but with the Protestant division between divine sovereignty, acceptation and will motivating the universe, we mistake univocity and equivvocity for nature and supernature. We think nature and supernature are not alike they are at war, so difference marks the relationship of the two. But to make the Supernatural more available they stress some aspect of nature and put it over against the rest of nature and pretend that makes it supernatural, this is univocity, it's the same. So will and acceptation, sovereignty, God has to prove that he is in charge, these are all aspects of univocity.

It's the natural extension of this biphercation that sets up two realms and sees nature as "everything that exits." or "all of mateiral reality" that sets up the atheist idea that supernatural is unnecessary and doesn't exist.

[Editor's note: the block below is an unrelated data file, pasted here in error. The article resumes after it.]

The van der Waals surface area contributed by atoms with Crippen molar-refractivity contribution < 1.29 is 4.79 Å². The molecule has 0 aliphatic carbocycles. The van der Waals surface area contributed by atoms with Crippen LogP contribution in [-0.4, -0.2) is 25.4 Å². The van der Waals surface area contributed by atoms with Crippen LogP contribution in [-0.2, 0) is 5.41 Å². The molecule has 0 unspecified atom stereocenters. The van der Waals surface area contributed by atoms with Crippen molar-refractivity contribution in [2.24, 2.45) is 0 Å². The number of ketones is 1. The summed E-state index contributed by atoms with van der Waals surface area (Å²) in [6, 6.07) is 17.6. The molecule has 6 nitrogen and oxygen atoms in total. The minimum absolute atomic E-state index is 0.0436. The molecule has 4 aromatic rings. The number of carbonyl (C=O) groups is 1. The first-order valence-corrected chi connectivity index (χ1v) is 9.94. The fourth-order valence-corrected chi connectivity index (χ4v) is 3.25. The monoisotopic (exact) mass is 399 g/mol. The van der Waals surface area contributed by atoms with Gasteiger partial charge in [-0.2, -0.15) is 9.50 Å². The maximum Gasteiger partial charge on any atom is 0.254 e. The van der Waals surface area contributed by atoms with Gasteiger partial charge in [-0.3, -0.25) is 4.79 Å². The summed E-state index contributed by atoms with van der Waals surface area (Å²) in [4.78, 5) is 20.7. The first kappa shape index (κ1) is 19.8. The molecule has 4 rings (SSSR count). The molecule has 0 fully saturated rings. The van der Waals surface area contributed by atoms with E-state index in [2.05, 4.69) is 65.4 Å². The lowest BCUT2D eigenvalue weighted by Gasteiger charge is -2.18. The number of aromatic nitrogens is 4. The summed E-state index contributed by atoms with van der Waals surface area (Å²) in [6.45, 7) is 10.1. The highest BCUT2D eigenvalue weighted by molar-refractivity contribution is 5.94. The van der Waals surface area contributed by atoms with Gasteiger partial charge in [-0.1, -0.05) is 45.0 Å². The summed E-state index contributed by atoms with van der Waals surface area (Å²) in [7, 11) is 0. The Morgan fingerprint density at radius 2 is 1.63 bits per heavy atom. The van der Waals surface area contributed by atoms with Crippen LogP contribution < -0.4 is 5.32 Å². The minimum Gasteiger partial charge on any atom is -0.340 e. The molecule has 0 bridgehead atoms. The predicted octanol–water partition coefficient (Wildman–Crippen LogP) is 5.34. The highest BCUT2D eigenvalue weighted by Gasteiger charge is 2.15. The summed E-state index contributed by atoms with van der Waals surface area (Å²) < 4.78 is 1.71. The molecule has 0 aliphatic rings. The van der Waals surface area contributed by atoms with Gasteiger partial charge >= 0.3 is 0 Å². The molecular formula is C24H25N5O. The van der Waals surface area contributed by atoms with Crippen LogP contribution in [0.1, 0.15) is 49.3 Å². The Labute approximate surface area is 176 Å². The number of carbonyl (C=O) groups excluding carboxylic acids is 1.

These are Fairweathers terms; the analogical ontology, which is juxtaposed to the "equivocal" and "univocal" views. The equivocal representing the reformed and neo-orthodox theology, the univocal representing enlightenment based liberal theology. Admittedly, Fairweather's schema is too Thomistic to be accurate, but his terms are handy descriptions of concepts which take a long time to lay out, so I use them. He speaks of the harmonious relation of immanence and transcendence as "analogical" on the assumption that religious language is merely analogy. Since the transcendent is beyond word, thought, or image, the most we can ever hope for is an analogical relation, or pure mystical experience. Of course, there is nothing to guarantee the accuracy of the analogy. But, in contrast to the other two views, the idea is that rather than losing the supernatural in the natural (which includes the materialist view as well as most liberal theology) and rather than losing the relation of nature to grace through sheer volunterism (which the reformers substituted for creative purpose in their notions of soverginty), what for Fairweather is the "correct" view, maintains some relation between creature and creator, even if we can only know that relation through analogy.